The economy of the country is deteriorating by the day — partly because of the armed conflict and largely because of the government’s lackadaisical strategy and lack of vision. Apart from the colossal harm inflicted on the economy due to frequent strikes called by the Maoists and destruction of infrastructure, the government has not implemented pragmatic policy to carry out development work and deliver services to the people. Aid worth hundreds of millions of dollars comes to the country every year in the name of social, economic, infrastructure and educational development. The government too has set targets for these. However, nothing has improved and all plans lie only on paper. And people do not know what has happened to all that aid. Though the government is continuing to receive economic assistance from donors, the government is not at all serious in restoring peace without which development cannot take place. Instead of wasting aid, the government should learn to use it to help the economically and socially backward groups and for the overall development of the country. It is good that the donors still wish well for Nepal and aid continues to come in. The government needs to be serious and farsighted to improve the state of economy.
Tabish Q Hashmi, Bhadrapur
Spare the rod
A recent study supervised by Hatemalo Sanchar has revealed that 87 per cent of the Valley teachers resort to corporal punishment. This depicts a grim scenario in the educational institutions in the capital city. The situation in the rural areas is rather appalling where even harsher punitive measures such as locking the students inside the toilet, making them stand in the scorching sun and severe beating are common. These ruthless ways of punishment leave an indelible psychological trauma. The students will lose confidence and leadership qualities. Parents too sometimes resort to such punishments mistakenly perceiving that it would actually enhance their children’s learning aptitude. There are alternative means of rectifying the misdeeds and mistakes of the students such as through persuasion, ample assignments and good behaviour. Moreover, teachers themselves need psychological grooming as to how to handle the students in class. Time has come to initiate strict monitoring of unwarranted practices of corporal punishment in schools and to take action against those teachers practicing corporal punishment. The revelations and findings in this regard will certainly be an eye-opener to many.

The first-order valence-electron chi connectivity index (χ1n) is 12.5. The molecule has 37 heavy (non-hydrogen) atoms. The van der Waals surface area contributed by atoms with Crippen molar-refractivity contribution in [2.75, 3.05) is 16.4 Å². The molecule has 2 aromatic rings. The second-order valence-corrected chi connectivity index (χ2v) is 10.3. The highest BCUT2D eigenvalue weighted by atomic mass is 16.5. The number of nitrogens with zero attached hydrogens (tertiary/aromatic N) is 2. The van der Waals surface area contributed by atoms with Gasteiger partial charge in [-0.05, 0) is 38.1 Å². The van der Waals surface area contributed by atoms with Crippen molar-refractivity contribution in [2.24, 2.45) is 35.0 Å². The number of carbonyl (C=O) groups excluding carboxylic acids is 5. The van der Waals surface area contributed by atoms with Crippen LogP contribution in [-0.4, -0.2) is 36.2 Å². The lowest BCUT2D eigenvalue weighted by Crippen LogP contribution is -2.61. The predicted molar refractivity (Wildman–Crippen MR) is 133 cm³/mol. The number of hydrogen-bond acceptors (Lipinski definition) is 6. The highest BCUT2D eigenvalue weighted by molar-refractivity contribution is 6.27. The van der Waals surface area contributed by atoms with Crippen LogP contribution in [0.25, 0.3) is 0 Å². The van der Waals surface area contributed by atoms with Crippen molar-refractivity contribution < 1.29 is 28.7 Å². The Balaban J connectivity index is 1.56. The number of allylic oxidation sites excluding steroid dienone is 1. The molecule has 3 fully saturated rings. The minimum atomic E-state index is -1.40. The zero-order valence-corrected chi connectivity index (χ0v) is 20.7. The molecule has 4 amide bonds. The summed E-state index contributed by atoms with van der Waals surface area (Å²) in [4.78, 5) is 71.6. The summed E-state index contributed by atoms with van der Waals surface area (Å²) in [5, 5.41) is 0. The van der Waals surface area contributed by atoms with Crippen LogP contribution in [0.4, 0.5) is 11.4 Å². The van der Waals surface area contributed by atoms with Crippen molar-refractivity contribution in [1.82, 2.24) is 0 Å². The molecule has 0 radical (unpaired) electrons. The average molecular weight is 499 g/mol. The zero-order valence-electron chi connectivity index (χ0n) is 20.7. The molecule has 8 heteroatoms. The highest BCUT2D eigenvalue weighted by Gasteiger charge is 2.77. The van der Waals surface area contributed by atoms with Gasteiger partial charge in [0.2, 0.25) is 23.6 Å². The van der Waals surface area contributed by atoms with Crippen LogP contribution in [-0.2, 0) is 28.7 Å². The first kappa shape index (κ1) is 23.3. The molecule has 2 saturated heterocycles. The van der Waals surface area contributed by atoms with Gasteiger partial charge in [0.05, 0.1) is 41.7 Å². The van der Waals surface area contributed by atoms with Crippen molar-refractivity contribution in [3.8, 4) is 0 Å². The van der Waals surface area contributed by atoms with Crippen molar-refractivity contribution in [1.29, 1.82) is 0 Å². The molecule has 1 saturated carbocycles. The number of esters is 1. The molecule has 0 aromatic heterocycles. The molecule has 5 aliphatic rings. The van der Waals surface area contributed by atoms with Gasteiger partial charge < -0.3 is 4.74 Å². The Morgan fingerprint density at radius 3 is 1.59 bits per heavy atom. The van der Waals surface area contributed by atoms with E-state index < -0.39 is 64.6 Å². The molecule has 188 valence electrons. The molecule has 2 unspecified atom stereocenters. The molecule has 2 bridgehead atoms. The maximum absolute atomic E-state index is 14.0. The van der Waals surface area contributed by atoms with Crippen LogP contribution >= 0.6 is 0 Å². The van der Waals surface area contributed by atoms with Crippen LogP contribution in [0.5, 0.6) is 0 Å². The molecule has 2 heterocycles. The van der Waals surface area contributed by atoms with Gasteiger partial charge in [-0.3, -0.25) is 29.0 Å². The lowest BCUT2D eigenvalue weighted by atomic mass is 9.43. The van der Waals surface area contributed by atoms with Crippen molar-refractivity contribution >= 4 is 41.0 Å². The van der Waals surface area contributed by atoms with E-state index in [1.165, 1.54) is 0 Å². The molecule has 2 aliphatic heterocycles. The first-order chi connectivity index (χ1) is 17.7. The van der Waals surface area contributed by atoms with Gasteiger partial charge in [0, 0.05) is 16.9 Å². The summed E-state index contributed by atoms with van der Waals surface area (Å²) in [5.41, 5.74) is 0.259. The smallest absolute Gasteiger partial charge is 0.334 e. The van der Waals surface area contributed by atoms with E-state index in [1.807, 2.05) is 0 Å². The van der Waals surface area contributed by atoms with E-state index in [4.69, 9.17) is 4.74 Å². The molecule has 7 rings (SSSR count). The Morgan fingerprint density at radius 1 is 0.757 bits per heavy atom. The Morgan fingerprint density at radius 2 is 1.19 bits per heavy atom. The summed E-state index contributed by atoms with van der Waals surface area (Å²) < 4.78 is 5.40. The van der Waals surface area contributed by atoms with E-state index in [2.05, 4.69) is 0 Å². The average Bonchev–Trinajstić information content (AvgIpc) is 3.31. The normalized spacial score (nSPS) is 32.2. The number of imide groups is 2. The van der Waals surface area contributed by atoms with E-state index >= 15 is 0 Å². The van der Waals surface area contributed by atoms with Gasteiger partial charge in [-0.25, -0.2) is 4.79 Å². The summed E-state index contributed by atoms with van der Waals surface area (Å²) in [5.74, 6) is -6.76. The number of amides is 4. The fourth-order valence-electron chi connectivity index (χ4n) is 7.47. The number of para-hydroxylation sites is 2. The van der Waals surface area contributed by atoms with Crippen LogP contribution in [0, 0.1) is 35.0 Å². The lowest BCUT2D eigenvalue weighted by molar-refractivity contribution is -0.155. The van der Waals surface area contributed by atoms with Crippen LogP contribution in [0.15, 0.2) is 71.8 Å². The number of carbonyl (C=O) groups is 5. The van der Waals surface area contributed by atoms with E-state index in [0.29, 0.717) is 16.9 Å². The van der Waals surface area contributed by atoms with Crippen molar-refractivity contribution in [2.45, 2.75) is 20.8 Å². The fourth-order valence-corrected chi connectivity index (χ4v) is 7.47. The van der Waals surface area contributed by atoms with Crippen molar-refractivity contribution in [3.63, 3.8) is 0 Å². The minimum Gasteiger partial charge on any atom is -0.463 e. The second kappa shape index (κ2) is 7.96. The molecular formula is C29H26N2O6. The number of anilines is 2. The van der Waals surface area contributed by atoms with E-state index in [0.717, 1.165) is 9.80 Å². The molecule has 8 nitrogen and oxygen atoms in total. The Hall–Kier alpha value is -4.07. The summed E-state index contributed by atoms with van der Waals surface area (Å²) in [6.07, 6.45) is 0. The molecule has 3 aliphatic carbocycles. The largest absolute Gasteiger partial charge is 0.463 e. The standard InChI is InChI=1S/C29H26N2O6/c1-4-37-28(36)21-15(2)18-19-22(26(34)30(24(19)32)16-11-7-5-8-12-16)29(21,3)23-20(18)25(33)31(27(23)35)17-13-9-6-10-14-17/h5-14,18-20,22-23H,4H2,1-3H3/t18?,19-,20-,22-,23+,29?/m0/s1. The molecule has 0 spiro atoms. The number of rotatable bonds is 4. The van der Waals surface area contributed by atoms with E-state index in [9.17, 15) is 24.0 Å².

Jyotsna Rai, Min Bhawan
The powerful tsunami, which hit the coastal regions of Asia on December 26, has brought unprecedented misery to the people in the region. After this disaster, the media has been flooding us with traumatic stories of death and miraculous survivals. I read the article titled “Mom’s trauma: Which son to hold, whom to free” published in The Himalayan Times on January 3. Jillian Searle, an Australian women, had to let go off her elder son as she could save only one of her child.
Many such unfortunate stories have been coming in the media and it is really heartbreaking to hear the victim’s grief. I express my deep sympathy for the tsunami victims and their families and request all to unite and help those in distress in whatever ways we can.
Prem B Budha, Salyan